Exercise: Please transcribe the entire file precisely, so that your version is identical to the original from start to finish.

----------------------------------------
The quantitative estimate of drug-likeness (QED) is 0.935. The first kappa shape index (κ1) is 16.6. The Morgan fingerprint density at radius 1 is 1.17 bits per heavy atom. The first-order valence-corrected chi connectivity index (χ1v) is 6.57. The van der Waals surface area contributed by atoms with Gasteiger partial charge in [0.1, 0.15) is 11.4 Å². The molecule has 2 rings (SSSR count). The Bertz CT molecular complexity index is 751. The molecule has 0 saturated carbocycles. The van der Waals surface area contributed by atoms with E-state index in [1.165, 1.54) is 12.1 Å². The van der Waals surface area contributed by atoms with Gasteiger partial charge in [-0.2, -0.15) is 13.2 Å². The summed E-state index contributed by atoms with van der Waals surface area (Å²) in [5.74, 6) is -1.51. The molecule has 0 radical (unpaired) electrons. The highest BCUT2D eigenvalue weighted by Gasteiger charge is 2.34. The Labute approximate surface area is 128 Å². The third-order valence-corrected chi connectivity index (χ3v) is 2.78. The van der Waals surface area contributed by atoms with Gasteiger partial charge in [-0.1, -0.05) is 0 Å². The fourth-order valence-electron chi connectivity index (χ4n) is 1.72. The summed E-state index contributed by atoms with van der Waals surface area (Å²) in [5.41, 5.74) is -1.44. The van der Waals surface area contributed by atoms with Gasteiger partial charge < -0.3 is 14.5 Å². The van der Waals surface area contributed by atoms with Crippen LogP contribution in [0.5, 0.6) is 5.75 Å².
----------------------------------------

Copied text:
The quantitative estimate of drug-likeness (QED) is 0.935. The first kappa shape index (κ1) is 16.6. The Morgan fingerprint density at radius 1 is 1.17 bits per heavy atom. The first-order valence-corrected chi connectivity index (χ1v) is 6.57. The van der Waals surface area contributed by atoms with Gasteiger partial charge in [0.1, 0.15) is 11.4 Å². The molecule has 2 rings (SSSR count). The Bertz CT molecular complexity index is 751. The molecule has 0 saturated carbocycles. The van der Waals surface area contributed by atoms with E-state index in [1.165, 1.54) is 12.1 Å². The van der Waals surface area contributed by atoms with Gasteiger partial charge in [-0.2, -0.15) is 13.2 Å². The summed E-state index contributed by atoms with van der Waals surface area (Å²) in [5.74, 6) is -1.51. The molecule has 0 radical (unpaired) electrons. The highest BCUT2D eigenvalue weighted by Gasteiger charge is 2.34. The Labute approximate surface area is 128 Å². The third-order valence-corrected chi connectivity index (χ3v) is 2.78. The van der Waals surface area contributed by atoms with Gasteiger partial charge in [-0.1, -0.05) is 0 Å². The fourth-order valence-electron chi connectivity index (χ4n) is 1.72. The summed E-state index contributed by atoms with van der Waals surface area (Å²) in [5.41, 5.74) is -1.44. The van der Waals surface area contributed by atoms with Gasteiger partial charge < -0.3 is 14.5 Å². The van der Waals surface area contributed by atoms with Crippen LogP contribution in [0.5, 0.6) is 5.75 Å².